Uncovering the Magnetic Particle Imaging and Magnetic Resonance Imaging Features of Iron Oxide Nanocube Clusters
Nanomaterials 2021, 11(1), 62; https://doi.org/10.3390/nano11010062 - 29 Dec 2020
Abstract
Multifunctional imaging nanoprobes continue to garner strong interest for their great potential in the detection and monitoring of cancer. In this study, we investigate a series of spatially arranged iron oxide nanocube-based clusters (i.e., chain-like dimer/trimer, centrosymmetric clusters, and enzymatically cleavable two-dimensional clusters) [...] Read more.
Multifunctional imaging nanoprobes continue to garner strong interest for their great potential in the detection and monitoring of cancer. In this study, we investigate a series of spatially arranged iron oxide nanocube-based clusters (i.e., chain-like dimer/trimer, centrosymmetric clusters, and enzymatically cleavable two-dimensional clusters) as magnetic particle imaging and magnetic resonance imaging probes. Our findings demonstrate that the short nanocube chain assemblies exhibit remarkable magnetic particle imaging signal enhancement with respect to the individually dispersed or the centrosymmetric cluster analogues. This result can be attributed to the beneficial uniaxial magnetic dipolar coupling occurring in the chain-like nanocube assembly. Moreover, we could effectively synthesize enzymatically cleavable two-dimensional nanocube clusters, which upon exposure to a lytic enzyme, exhibit a progressive increase in magnetic particle imaging signal at well-defined incubation time points. The increase in magnetic particle imaging signal can be used to trace the disassembly of the large planar clusters into smaller nanocube chains by enzymatic polymer degradation. These studies demonstrate that chain-like assemblies of iron oxide nanocubes offer the best spatial arrangement to improve magnetic particle imaging signals. In addition, the nanocube clusters synthesized in this study also show remarkable transverse magnetic resonance imaging relaxation signals. These nanoprobes, previously showcased for their outstanding heat performance in magnetic hyperthermia applications, have great potential as dual imaging probes and could be employed to improve the tumor thermo-therapeutic efficacy, while offering a readable magnetic signal for image mapping of material disassemblies at tumor sites. Full article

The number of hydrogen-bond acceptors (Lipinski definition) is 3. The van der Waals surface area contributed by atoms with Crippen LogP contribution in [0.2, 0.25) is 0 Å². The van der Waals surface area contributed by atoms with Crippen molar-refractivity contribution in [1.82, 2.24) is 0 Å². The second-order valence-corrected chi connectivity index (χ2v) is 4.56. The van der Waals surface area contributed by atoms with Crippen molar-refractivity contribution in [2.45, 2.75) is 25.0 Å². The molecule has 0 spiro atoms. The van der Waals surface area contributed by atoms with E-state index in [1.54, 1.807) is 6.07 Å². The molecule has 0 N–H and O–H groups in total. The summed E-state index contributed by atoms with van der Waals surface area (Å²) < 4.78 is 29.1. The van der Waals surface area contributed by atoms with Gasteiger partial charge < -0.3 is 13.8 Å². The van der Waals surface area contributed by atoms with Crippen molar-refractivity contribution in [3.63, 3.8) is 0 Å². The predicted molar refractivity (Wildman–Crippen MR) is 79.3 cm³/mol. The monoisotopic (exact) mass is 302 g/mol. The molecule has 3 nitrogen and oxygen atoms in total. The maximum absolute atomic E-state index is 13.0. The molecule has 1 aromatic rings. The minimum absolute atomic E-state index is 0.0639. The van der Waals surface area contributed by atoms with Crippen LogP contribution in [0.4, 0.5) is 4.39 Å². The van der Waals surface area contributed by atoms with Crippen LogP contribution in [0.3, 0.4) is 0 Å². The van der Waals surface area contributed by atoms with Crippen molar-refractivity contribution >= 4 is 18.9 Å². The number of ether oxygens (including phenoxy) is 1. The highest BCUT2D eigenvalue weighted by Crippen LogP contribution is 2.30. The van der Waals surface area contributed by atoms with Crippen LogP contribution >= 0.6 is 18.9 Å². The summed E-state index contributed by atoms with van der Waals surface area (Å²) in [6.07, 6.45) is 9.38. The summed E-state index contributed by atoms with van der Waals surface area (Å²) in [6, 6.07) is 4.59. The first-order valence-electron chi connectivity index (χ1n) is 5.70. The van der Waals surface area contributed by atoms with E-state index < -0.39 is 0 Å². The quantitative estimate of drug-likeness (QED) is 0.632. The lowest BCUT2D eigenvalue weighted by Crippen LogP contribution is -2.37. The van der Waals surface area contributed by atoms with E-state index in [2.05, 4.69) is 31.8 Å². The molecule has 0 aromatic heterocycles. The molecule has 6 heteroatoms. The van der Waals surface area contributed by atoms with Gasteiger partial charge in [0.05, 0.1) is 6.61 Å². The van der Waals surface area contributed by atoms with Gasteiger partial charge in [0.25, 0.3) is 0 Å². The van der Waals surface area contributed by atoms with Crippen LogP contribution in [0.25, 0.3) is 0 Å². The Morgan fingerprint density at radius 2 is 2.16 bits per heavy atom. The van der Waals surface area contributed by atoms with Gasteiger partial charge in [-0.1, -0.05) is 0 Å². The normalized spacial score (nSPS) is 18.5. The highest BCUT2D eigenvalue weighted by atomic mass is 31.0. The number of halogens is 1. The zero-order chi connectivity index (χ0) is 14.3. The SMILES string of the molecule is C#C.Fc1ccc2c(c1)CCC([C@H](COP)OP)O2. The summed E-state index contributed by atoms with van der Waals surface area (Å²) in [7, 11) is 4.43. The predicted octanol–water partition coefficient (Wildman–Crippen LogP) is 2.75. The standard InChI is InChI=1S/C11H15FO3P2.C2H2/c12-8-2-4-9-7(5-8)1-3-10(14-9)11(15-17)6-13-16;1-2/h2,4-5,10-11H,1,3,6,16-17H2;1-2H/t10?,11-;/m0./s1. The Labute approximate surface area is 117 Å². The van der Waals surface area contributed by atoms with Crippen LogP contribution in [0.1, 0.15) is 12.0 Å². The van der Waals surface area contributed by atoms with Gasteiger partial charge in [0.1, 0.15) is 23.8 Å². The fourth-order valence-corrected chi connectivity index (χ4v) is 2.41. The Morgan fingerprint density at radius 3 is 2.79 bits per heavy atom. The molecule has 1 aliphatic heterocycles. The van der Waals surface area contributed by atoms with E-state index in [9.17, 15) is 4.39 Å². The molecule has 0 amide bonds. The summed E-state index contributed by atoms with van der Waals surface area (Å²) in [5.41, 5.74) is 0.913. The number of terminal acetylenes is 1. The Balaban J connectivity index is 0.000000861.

(This article belongs to the Special Issue Interactions Effects in Nanoscaled Magnetic Assemblies)
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Open AccessArticle
Exploring the Different Degrees of Magnetic Disorder in TbxR1−xCu2 Nanoparticle Alloys
Nanomaterials 2020, 10(11), 2148; https://doi.org/10.3390/nano10112148 - 28 Oct 2020
Abstract
Recently, potential technological interest has been revealed for the production of magnetocaloric alloys using Rare-Earth intermetallics. In this work, three series of TbxR1xCu2 (R ≡ Gd, La, Y) alloys have been produced in bulk and nanoparticle [...] Read more.
Recently, potential technological interest has been revealed for the production of magnetocaloric alloys using Rare-Earth intermetallics. In this work, three series of TbxR1xCu2 (R ≡ Gd, La, Y) alloys have been produced in bulk and nanoparticle sizes via arc melting and high energy ball milling. Rietveld refinements of the X-ray and Neutron diffraction patterns indicate that the crystalline structure in all alloys is consistent with TbCu2 orthorhombic Imma bulk crystalline structure. The analyses of the DC-magnetisation (MDC) and AC-susceptibility (χAC) show that three distinct degrees of disorder have been achieved by the combination of both the Tb3+ replacement (dilution) and the nanoscaling. These disordered states are characterised by transitions which are evident to MDC, χAC and specific heat. There exists an evolution from the most ordered Superantiferromagnetic arrangement of the Tb0.5La0.5Cu2 NPs with Néel temperature, TN 27 K, and freezing temperature, Tf 7 K, to the less ordered weakly interacting Superparamagnetism of the Tb0.1Y0.9Cu2 nanoparticles (TN absent, and TB 3 K). The Super Spin Glass Tb0.5Gd0.5Cu2 nanoparticles (TN absent, and Tf 20 K) are considered an intermediate disposition in between those two extremes, according to their enhanced random-bond contribution to frustration. Full article
(This article belongs to the Special Issue Interactions Effects in Nanoscaled Magnetic Assemblies)